Understanding the downstream consequences of pharmacologically targeted proteins is essential to drug design. Current approaches investigate molecular effects under tissue-naïve assumptions. Many target proteins, however, have tissue-specific expression. A systematic study connecting drugs to target pathways in in vivo human tissues is needed. We introduced a data-driven method that integrates drug-target relationships with gene expression, protein-protein interaction, and pathway annotation data. We applied our method to four independent genomewide expression datasets and built 467,396 connections between 1,034 drugs and 954 pathways in 259 human tissues or cell lines. We validated our results using data from L1000 and Pharmacogenomics Knowledgebase (PharmGKB), and observed high precision and recall. We predicted and tested anticoagulant effects of 22 compounds experimentally that were previously unknown, and used clinical data to validate these effects retrospectively. Our systematic study provides a better understanding of the cellular response to drugs and can be applied to many research topics in systems pharmacology.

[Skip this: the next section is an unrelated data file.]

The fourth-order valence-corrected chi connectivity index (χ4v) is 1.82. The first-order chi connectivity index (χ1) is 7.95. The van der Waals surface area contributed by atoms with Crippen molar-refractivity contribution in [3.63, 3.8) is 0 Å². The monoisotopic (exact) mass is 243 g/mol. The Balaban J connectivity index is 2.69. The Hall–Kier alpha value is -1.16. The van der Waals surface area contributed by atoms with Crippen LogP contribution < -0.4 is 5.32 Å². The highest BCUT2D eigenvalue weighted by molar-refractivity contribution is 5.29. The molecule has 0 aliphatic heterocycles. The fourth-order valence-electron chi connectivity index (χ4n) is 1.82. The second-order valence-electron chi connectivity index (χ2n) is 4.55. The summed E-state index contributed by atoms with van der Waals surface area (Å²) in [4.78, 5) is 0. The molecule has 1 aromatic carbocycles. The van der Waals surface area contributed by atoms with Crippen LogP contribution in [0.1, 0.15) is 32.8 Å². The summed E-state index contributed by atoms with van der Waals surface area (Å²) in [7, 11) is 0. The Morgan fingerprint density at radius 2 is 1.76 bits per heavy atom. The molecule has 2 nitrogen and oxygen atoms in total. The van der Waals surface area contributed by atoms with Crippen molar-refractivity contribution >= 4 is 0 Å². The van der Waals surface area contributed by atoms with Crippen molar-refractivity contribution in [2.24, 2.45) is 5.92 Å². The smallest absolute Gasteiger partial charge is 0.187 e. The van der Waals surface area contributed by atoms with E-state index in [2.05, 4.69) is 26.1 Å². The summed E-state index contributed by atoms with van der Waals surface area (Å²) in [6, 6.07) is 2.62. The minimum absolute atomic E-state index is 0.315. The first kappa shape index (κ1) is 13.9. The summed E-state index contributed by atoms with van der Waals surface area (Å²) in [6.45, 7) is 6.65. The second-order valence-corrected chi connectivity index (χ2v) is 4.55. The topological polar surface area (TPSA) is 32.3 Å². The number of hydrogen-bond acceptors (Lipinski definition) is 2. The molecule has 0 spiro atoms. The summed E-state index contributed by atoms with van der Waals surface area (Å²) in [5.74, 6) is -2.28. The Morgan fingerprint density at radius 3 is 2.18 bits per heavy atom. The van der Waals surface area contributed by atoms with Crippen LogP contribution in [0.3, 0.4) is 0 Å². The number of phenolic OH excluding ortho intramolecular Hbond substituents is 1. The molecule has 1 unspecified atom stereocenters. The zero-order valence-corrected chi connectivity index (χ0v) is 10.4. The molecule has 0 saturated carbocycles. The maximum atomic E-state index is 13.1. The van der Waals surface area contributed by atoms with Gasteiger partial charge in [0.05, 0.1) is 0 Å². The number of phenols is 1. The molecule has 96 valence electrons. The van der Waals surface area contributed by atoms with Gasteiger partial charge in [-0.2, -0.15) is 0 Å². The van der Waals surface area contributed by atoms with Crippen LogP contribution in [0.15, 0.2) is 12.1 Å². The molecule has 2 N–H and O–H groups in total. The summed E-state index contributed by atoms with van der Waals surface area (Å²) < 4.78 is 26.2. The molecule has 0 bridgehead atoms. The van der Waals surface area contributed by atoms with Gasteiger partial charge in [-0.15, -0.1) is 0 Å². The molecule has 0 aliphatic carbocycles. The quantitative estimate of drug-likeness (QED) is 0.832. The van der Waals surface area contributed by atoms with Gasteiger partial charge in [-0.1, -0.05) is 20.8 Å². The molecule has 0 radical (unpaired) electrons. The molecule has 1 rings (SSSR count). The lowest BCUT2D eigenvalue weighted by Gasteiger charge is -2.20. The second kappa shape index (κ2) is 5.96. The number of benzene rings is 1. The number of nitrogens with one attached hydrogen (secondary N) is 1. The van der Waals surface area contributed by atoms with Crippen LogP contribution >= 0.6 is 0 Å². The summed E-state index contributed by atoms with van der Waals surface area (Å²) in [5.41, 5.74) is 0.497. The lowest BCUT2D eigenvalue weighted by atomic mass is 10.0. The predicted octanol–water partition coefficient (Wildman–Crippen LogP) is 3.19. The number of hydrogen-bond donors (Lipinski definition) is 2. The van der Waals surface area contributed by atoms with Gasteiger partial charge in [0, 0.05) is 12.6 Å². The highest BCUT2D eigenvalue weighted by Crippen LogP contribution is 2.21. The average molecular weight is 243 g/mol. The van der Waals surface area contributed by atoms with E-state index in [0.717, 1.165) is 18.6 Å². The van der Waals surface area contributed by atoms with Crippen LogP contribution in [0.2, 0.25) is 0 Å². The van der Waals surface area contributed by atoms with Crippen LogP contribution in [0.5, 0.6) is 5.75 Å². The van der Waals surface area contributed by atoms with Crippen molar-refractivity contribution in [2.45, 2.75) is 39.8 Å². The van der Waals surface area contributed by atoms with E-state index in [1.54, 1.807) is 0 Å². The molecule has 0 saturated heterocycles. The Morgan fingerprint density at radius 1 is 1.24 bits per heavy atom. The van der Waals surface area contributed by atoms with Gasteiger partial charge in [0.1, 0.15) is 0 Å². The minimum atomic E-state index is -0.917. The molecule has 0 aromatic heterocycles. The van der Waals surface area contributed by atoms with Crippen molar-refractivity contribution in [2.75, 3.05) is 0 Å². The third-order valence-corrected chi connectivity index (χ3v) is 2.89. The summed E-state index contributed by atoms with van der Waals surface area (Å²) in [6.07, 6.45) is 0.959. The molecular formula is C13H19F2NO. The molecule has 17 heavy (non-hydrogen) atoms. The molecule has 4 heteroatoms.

© 2018 The Authors CPT: Pharmacometrics & Systems Pharmacology published by Wiley Periodicals, Inc. on behalf of American Society for Clinical Pharmacology and Therapeutics.